And I can tell you how dumb I really am. I remember in 1963 Leonard Rawls and Jimmy Garner, who started Hardee's food systems, that is right here in Rocky Mount, came to me and wanted to know did we want to get into the Hardee's franchising business. I looked at their P and L's and all that, and I looked at the fact that they were making only 50% gross profit on the sale of hamburgers, and I didn't look at the fact that they were making 85% gross profit on the sale of french fries and drinks and shakes. And I said, "No, I believe we've got enough going over here in our Howard Johnson's restaurants to take care of

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us." And they said, "Well, at least, can we borrow a copy of your franchise agreement with the Howard Johnson Company because our lawyer has never seen a franchise agreement." Here we are in eastern North Carolina, and had never seen a franchise agreement. I said, "Fine. I'll be glad to let you have a copy." Well, they went to see my two cousins, second cousins, who were running a service station on South Church Street, Mayo and Nick Boddie, and got them interested in it, and they now have three hundred Hardee's. So, you know, you can't call all of them right. That was a major mistake that I made at that point in time.
But I took over the Howard Johnson restaurants and motor lodges, and I recognized that that particular company was being lead by a guy who wasn't going to take us any damn where. He wasn't hungry enough, and he was a disembodied voice, you know, out of New York City belching out commands in Boston because his wife wouldn't let him leave New York because she wanted to be a part of the New York social circle. And I said, "Well, hey guys, you know, this is not going anywhere. Let's go find something else to do." About that time Hardees was about to go under financially. They employed a new CEO, Jack Laughery, who came in here and took over and turned it around. And I said, "Well, you know, fool me one time, your fault. Fool me twice, it's my fault." So when they started with the second wave of Hardees, we decided to get on board. So we started developing Hardees back then and now we've got nine. Did have twelve. We sold three two weeks ago. That's been a major development area for us—is to work on the Hardees.

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But quite frankly, with the variety of responsibilities that I have, between serving on, actively serving on, the Planters' Bank Board and long range planning committee, on the executive committee, trying to run a farming operation, trying to run motels, trying to run Howard Johnson's restaurants, trying to develop real estate, I haven't had a lot of time to concentrate in any one area. And that's been, that has probably slowed the level of development that would have taken place over here. Basically, right now, Pearsall Operating Company operates four Howard Johnson restaurants and motor lodges, a Quality Inn, an independent restaurant at Nags Head on the Outer Banks, and also operates nine Hardees restaurants located in the Savannah, Georgia area, a thirteen county area down there, which keeps me busy.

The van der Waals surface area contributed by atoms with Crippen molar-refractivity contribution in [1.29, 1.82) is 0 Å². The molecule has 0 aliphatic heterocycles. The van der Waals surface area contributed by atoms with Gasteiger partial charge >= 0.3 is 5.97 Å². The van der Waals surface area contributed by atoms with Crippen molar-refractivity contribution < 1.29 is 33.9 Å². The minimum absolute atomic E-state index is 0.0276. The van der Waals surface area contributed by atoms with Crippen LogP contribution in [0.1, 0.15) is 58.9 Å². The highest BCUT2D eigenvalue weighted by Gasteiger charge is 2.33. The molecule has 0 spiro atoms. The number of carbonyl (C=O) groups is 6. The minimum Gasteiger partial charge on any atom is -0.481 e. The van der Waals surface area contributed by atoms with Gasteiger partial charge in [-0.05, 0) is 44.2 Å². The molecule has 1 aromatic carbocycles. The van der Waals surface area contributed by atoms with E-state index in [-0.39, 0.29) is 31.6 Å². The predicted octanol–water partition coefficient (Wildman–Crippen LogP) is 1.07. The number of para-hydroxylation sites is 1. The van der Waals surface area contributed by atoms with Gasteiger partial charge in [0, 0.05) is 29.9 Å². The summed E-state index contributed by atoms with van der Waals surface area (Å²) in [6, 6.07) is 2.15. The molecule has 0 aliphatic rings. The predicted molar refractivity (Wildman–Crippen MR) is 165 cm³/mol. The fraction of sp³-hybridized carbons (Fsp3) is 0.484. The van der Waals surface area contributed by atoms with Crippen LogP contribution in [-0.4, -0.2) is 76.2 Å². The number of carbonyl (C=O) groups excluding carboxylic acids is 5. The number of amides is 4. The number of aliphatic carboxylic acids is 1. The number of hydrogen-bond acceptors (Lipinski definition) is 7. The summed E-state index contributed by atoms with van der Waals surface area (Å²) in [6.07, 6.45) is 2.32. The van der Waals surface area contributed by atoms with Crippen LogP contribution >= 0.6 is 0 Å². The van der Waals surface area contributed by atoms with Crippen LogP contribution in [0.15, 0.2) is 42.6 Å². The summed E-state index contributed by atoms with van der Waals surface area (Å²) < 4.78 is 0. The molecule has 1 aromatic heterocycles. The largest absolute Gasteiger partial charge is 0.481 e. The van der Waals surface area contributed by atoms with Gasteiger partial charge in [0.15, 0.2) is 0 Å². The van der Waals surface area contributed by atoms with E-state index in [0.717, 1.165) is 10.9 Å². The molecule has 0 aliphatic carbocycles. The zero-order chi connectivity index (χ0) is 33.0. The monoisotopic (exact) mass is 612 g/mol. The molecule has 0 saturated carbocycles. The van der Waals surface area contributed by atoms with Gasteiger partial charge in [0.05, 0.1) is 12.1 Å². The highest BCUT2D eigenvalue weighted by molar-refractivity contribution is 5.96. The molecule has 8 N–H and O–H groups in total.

But a big part of my time, because I was brought up under the philosophy that you had to contribute something to life, you couldn't retire from your community regardless of whether you had wealth or not, and I've got a lot of friends who retired from the Democratic Party because they've made a little money and joined the Republican Party. And some of them have concentrated principally on wealth accumulation. But my father imbued in me early on that the real treasures to be laid up in life are not those that you can find in your bank account. The real treasures to be laid up in life are relationships that you develop and a sense of having made a difference. A sense of having made some contribution to the change and the welfare of mankind along the way. I don't say that in any self-serving way but he believed

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that. And he imbued that in me as I observed him in public service, as he would serve on various commissions and committees and at the university level and at the head of the Roanoke Island Historical Association. Things he didn't have to do but things that he felt keenly would make a difference in the life of eastern North Carolina. So I spend a substantial amount of my time involved in just that type of activity which means that I don't have the same amount of time that others do to spend on business. But if there's a psychic side of life to gain, you know, psychic income and that satisfaction, then that's the direction that I get it from.